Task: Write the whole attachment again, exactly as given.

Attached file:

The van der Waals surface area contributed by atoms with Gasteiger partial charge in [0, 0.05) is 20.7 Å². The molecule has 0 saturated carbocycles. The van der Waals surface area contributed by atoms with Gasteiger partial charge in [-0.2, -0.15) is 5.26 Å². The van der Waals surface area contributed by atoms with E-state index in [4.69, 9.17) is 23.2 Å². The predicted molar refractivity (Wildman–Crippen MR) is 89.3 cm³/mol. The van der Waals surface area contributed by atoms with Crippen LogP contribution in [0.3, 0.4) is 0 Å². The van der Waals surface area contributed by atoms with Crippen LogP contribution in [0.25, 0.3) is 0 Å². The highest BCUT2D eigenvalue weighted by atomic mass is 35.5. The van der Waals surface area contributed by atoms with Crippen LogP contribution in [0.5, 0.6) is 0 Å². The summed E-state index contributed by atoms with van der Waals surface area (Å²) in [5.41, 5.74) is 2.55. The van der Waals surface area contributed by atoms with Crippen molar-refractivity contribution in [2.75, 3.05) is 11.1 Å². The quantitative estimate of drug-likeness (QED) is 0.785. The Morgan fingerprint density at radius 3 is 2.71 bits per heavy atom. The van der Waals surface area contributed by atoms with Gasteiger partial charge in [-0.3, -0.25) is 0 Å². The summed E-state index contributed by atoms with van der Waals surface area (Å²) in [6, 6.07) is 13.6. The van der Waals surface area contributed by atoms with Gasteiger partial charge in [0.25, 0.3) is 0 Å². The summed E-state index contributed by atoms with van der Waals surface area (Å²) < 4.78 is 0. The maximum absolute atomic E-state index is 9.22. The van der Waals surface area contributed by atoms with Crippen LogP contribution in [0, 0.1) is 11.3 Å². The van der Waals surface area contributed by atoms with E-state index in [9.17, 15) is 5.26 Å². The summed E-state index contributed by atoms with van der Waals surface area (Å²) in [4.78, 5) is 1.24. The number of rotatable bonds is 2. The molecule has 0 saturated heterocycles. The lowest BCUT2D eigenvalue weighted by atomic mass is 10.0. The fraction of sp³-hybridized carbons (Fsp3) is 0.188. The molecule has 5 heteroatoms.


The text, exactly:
The van der Waals surface area contributed by atoms with Gasteiger partial charge in [0, 0.05) is 20.7 Å². The molecule has 0 saturated carbocycles. The van der Waals surface area contributed by atoms with Gasteiger partial charge in [-0.2, -0.15) is 5.26 Å². The van der Waals surface area contributed by atoms with E-state index in [4.69, 9.17) is 23.2 Å². The predicted molar refractivity (Wildman–Crippen MR) is 89.3 cm³/mol. The van der Waals surface area contributed by atoms with Crippen LogP contribution in [0.3, 0.4) is 0 Å². The van der Waals surface area contributed by atoms with Crippen LogP contribution in [0.25, 0.3) is 0 Å². The highest BCUT2D eigenvalue weighted by atomic mass is 35.5. The van der Waals surface area contributed by atoms with Crippen LogP contribution in [0.5, 0.6) is 0 Å². The summed E-state index contributed by atoms with van der Waals surface area (Å²) in [5.41, 5.74) is 2.55. The van der Waals surface area contributed by atoms with Crippen molar-refractivity contribution in [2.75, 3.05) is 11.1 Å². The quantitative estimate of drug-likeness (QED) is 0.785. The Morgan fingerprint density at radius 3 is 2.71 bits per heavy atom. The van der Waals surface area contributed by atoms with Gasteiger partial charge in [-0.3, -0.25) is 0 Å². The summed E-state index contributed by atoms with van der Waals surface area (Å²) in [6, 6.07) is 13.6. The van der Waals surface area contributed by atoms with Gasteiger partial charge in [0.25, 0.3) is 0 Å². The summed E-state index contributed by atoms with van der Waals surface area (Å²) < 4.78 is 0. The maximum absolute atomic E-state index is 9.22. The van der Waals surface area contributed by atoms with Crippen LogP contribution in [0, 0.1) is 11.3 Å². The van der Waals surface area contributed by atoms with E-state index in [9.17, 15) is 5.26 Å². The summed E-state index contributed by atoms with van der Waals surface area (Å²) in [4.78, 5) is 1.24. The number of rotatable bonds is 2. The molecule has 0 saturated heterocycles. The lowest BCUT2D eigenvalue weighted by atomic mass is 10.0. The fraction of sp³-hybridized carbons (Fsp3) is 0.188. The molecule has 5 heteroatoms.